This is what the cones looked like the first time I filled them. Is this what 2/3 full looks like?

Not unless this is your idea of Ice Cream ConeCakes...

So I filled them up the lip. Is this what 2/3 full looks like? \
Most definitely!


My first Thanksgiving Challenge

I made my very first Thanksgiving meal yesterday. My husband was supposed to take the kids to his brother's house for the occasion, but my husband is feeling under the weather. He decided on Tuesday that he wasn't up to the almost 3 hour drive. I took is as a domestic challenge to hold Thanksgiving here and make it a semi-feast. I went shopping that evening and bought a small turkey (10 pounds - woohoo!), cranberry sauce, stuffing, potatoes, gravy. I scoured the internet for Thanksgiving meal tips. What I feared the most was cooking the turkey. Pages and pages talked about thawing out a turkey and how it takes about one day per 5 pounds of turkey to thaw it out in the fridge. Holy cow, that meant that I needed 2 full days to thaw out even my itty bitty turkey. I hoped for the best, but I searched for other ways to thaw out and cook the official bird of the holidays (which, at times, I wonder about. How are we so sure the pilgrims used a pheasant or some other bird for their feast. I mean, do we REALLY know??)

I found a very useful website that explained how to cook a frozen turkey. This is what saved my first Thanksgiving meal:
Cooking Turkey from a Frozen State.

Midway through the cooking time, I pulled out the giblets and neck and stuffed the cavity with fresh poultry herbs and garlic. The house smelled wonderful. After only about 4 hours, the thermometer told me that the meat was fully cooked, but not overcooked. The herbs gave the finished turkey a very pleasant and subtle flavor. The meat was moist, especially the breast portion, the skin was nice and crispy (I didn't share, but I took advantage of Cook's Privilege). My daughter mentioned how tasty it was. She even asked for seconds. My son announced that he didn't like turkey, but he is three and is notorious for only eating carbs, so he made up for not eating turkey by eating his share of the potatoes and stuffing. My husband, even with his cold, said how tasty it was.

I am happy to say that I met with my first holiday/meal challenge well-armed and I have succeeded.

Wednesday, November 17, 2010

Mini Pottery

My daughter loves little things. Her latest creations were inspired by Native Americans, as we are learning about this culture in our Social Science lessons. The pottery piece she made a few days ago fell apart, much to her disappointment. This afternoon, I decided to buy some clay that would hopefully allow her to make more permanent pieces. Here are pictures of what she made:

I took another picture of them next to a spoon for size reference. Look how tiny!

We bought 10 colors and I couldn't help but make a few pieces for myself. My plan is to make enough beads to make a necklace. We'll see if that happens...

Tuesday, November 16, 2010

Little Anime Boy

My son has anime hair. He always has, especially when I let it get long. When he was 6 months old, his hair stood up on end, and there was no hair gel that could tame it. When he grew more hair, I thought for sure that the weight of it all would help tame the anime tendencies. Boy was I wrong!

Jesse's Hat

Finished Jesse's hat. I got gauge and it fits. Woohoo!
Now I will make a matching fingerless mitts for her. Can anyone tell me how to pause November??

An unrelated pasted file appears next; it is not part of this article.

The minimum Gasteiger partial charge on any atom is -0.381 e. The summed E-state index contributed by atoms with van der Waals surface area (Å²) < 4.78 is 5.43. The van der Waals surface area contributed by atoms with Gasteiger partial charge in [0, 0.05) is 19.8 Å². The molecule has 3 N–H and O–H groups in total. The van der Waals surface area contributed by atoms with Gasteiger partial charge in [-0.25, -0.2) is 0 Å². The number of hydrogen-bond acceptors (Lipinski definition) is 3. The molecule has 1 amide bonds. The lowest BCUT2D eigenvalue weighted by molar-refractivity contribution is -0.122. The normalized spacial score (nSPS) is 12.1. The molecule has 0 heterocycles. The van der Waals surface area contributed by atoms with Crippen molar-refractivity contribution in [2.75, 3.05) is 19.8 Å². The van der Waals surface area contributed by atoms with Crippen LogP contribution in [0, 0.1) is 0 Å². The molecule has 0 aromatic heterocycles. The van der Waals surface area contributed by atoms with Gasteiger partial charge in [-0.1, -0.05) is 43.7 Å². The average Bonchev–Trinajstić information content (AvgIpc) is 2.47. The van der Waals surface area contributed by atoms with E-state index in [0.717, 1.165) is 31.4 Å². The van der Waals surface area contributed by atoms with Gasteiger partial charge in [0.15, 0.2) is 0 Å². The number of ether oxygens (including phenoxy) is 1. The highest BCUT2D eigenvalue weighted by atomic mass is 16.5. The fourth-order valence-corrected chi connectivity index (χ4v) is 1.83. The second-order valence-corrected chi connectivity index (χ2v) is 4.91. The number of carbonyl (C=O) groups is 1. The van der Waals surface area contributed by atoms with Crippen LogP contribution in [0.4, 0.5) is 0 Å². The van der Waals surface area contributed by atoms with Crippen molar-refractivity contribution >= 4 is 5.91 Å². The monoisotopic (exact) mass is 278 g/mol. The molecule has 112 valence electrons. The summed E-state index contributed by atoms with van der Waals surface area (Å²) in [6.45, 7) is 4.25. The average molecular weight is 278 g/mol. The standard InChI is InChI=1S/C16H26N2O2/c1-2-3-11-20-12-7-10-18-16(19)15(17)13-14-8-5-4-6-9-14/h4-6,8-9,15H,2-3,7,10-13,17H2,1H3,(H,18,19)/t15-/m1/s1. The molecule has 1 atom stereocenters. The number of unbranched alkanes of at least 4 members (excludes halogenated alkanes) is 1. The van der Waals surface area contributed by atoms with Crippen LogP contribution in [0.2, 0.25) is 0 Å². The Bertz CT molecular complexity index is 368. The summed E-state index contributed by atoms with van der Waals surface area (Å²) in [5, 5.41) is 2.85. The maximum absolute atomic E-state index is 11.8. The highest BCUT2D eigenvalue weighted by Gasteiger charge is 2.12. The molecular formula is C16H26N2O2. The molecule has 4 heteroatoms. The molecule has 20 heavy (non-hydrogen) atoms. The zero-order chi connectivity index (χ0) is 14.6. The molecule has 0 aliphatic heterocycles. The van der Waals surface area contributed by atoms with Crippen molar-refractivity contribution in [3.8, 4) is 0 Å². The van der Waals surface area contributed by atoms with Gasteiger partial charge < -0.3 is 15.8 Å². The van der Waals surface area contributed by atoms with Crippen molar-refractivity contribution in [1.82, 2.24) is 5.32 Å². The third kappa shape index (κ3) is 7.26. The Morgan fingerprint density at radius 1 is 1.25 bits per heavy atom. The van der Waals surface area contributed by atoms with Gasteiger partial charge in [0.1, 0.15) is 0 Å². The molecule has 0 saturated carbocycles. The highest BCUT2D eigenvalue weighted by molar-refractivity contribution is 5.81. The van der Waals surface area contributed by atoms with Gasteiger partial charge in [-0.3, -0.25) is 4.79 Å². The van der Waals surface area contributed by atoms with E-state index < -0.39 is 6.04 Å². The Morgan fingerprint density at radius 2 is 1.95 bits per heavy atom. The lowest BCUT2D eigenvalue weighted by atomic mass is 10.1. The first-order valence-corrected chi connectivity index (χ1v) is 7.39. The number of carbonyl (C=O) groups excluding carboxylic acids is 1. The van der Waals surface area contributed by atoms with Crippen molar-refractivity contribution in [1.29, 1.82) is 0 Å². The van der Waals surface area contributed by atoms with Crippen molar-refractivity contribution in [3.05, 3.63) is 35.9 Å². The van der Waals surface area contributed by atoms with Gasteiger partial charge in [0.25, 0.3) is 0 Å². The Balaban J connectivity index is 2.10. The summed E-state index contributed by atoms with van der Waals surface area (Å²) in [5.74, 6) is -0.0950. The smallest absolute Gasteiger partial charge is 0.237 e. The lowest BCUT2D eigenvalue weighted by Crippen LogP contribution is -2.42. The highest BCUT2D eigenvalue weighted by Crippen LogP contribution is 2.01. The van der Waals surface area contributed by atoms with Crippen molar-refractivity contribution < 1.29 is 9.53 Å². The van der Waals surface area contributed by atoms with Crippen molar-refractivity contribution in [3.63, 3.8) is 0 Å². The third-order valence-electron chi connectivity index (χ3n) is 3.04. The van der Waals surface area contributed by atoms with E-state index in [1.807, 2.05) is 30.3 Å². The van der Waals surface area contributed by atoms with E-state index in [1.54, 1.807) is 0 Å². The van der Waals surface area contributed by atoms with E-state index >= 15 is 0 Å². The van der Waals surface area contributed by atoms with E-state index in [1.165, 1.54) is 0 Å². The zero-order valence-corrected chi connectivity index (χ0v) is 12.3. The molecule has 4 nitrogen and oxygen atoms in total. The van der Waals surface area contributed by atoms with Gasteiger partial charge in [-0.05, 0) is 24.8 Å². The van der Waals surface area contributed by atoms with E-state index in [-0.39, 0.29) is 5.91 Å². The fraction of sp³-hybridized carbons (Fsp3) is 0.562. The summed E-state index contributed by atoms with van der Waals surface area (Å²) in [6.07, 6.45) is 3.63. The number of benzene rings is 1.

Update: Jesse let me take a picture of her in her hat:

Her mother says that she wears it often...and I must say that she wears it well.


Our current Social Studies lessons involve learning about Native Americans. I found a book focused on the Miwok Indians, the group indigenous to our area, here in the valley. I have always found that lessons are always more meaningful if they include some type of activity related to what we are learning, so I found a few art activities online.

I made some clay with baking soda and cornstarch. I added some red food coloring, at the request of my daughter. I showed her to make pottery using the coil method. I gave my son some of the clay too, although he wasn't quite adept at the technique as my daughter was. The clay was flimsy and after about an inch or so, my daughter's cup was starting to sink into itself. Oh well.

Next time, we'll use Sculpey. I know, not exactly the way Native Americans made their vessels, but it's the idea that counts, right?

Saturday, November 13, 2010


We had my daughter's ninth birthday party today.

We played Stick the Nose on the Alien:

I painted this alien myself (and whom I secretly named "Henry"). I painted noses on a separate piece of cardstock paper, cut them out and laminated them. I placed pieces of double sided tape on the backs of each. I found a really cool bandana at Michael's, decorated with stars and moons, and used this as a blindfold. I tied the bandana around each child's head, covering their eyes, spun them around 10 times (overkill, I know, but they didn't seem to mind), guided them towards Henry on whom they stuck the noses. I wish I had picture of Henry after the game! My children, interestingly enough, placed both of their noses on Henry's left hand. There was a nose on Henry's lip, another on his middle eye, one on his neck, one that found its way way over Henry's far right eye. The winning nose was placed almost perfectly where it should have been, right on top of his lip. I seriously think that she studied Henry because she felt her way to that spot. Smart Girl (it wasn't my daughter)!

We also played "Comets". I cut out a 3 foot circle from a cardboard box that we had in the garage. I painted 5 rings on it. I made "comets" using styrofoam balls and old tights that didn't fit my daughter anymore. I placed the circle on the floor and gave each of the children 3 comets. The object of the game was to throw at least one of your comets in the center of the circle. Three of the children got pretty darn close and they each received a prize.

I had two activities for them related to space. The first activity involved decorating star cookies. I baked star shaped sugar cookies last night. I supplied decorating gels (tubes of decorating frosting mixed with edible sparkles) and pareils. I allowed them to take as many cookies as they wanted to decorate.